Let me shout it from the rooftops! I LOVE MACBETH! Macbeth is my absolute favorite thing to teach all year…and my enthusiasm for the play must be catching because usually it’s my students’ favorite thing to read too. Clocking in as Shakespeare’s shortest play, there’s a heck of a lot going on it in. Rumor has it that King James I had a very short attention span (was prone to falling asleep at the theater) and loved the occult, therefore Shakespeare tried to write for his royal audience. He quickly introduces the witches establishing that there is a supernatural element and then set off to show us that Macbeth is a true and noble warrior. Some of my students have difficulty believing that Macbeth is able to decline morally so quickly, but for me? The clues are there in the beginning as to what kind of man he truly is. When the bloody sergeant recounts Macbeth’s exploits on the battlefield he tells us that Macbeth killed Macdonwald by “unseaming him from the nave to th’ chops” and then cuts the guy’s head off and pikes it on the wall. That’s what I would call a teensy bit overkill. But hey, that’s just me!
There are so many interesting things to talk about with Macbeth that each year I have to calm myself down and just pick a few things to focus on because otherwise we’d be doing Macbeth all year, and while I’d be totally cool with it, I think I’d lose a few students along the way. So we keep it short, sweet and deep on a few levels. This year something that we ended up talking about was the relationship between Lady Macbeth and Macbeth. Shakespeare vacillates in his depiction of women in his plays. Sometimes they’re owning their sexuality with bawdy jokes, sometimes they are acerbic and witty and sometimes they are downright weak;but in Macbeth we see something special. Lady Macbeth and Macbeth are equals. When Macbeth hears the witches predictions his first instinct is to write to his wife (calling her his dearest partner in greatness) and to share his news. While the play was written in 1600’s it takes place during Medieval times, very few men were treating their wives as partner (or so I hear). It’s cool to think that Shakespeare depicts a couple who appear to be at the very least, equals…I lean toward the idea that Lady Macbeth possesses more power in the relationship (at least in the beginning). Consider that when Macbeth learns that Malcolm is to be Duncan’s successor, he wastes no time in running home to his wife. He states that he wants to set up for the feast but in reality he needs to talk with his wife. From that discussion all wheels are set in motion and their relationship is never the same again.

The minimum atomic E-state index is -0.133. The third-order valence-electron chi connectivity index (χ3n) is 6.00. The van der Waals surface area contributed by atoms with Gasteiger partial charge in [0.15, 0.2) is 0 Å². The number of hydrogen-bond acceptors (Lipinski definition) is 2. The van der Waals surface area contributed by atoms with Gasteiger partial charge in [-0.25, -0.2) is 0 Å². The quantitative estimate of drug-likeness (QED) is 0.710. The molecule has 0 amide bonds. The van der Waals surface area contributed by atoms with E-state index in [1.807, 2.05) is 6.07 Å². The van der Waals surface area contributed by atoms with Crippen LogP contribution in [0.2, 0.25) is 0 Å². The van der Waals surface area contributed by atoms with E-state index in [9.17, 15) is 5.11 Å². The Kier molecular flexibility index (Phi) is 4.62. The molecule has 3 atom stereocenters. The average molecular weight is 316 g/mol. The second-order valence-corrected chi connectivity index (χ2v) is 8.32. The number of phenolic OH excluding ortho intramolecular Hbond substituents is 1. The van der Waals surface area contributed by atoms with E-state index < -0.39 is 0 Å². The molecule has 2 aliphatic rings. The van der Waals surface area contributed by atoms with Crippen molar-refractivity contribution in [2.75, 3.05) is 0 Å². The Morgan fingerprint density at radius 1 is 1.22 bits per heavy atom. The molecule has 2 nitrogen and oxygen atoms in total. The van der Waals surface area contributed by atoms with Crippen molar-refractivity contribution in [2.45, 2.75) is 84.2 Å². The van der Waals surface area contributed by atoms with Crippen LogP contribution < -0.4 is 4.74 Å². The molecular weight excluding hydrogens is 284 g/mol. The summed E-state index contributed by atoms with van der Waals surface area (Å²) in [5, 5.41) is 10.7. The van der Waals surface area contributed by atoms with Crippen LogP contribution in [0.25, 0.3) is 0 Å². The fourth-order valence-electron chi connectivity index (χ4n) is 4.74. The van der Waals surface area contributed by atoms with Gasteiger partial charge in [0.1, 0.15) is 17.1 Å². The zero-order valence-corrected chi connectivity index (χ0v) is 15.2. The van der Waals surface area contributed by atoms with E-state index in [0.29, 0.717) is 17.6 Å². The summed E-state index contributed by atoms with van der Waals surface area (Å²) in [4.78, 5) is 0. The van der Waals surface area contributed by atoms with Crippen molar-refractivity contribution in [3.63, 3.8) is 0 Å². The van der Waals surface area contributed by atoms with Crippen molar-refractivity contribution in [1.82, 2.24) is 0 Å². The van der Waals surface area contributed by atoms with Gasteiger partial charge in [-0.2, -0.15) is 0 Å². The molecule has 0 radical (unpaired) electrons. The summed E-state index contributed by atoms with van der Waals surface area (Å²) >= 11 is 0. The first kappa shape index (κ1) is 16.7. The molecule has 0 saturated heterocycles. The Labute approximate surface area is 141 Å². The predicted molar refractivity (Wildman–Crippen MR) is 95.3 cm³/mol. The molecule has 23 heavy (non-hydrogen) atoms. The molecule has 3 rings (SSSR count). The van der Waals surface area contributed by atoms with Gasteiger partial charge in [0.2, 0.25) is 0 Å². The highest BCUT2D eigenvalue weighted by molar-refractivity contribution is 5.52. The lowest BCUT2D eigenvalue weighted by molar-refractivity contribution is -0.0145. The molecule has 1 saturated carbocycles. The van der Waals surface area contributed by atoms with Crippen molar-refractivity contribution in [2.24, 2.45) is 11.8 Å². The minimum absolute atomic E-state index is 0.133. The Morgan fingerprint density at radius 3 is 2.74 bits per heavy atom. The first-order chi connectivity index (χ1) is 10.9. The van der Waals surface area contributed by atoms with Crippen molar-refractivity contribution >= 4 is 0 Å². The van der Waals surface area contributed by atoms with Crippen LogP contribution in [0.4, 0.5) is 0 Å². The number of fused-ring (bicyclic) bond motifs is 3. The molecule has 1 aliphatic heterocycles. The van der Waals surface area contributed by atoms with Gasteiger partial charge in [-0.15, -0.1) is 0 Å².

If you haven’t tackled Shakespeare since high school or you don’t think that you’re cut out for it, I would highly recommend Macbeth to you. It translates well as an “action story with brains”. As the play gets packed up today, I realize that my seniors and I are quickly moving towards the close of the year and I don’t think that I’m quite ready to say goodbye to this group. We’ve got two more months of fun books to read together! Let’s go! As a fun side note, I’m going to see a production of Macbeth this weekend in Philly and I’m very excited for it; almost as excited as I am for the big screen version featuring Michael Fassbender. From what I’ve heard, they’re going in the direction that Macbeth is suffering from PTSD which makes him more susceptible to the idea of killing the king. Veeeeeerrrrrrrryyyyyy interrrressssting….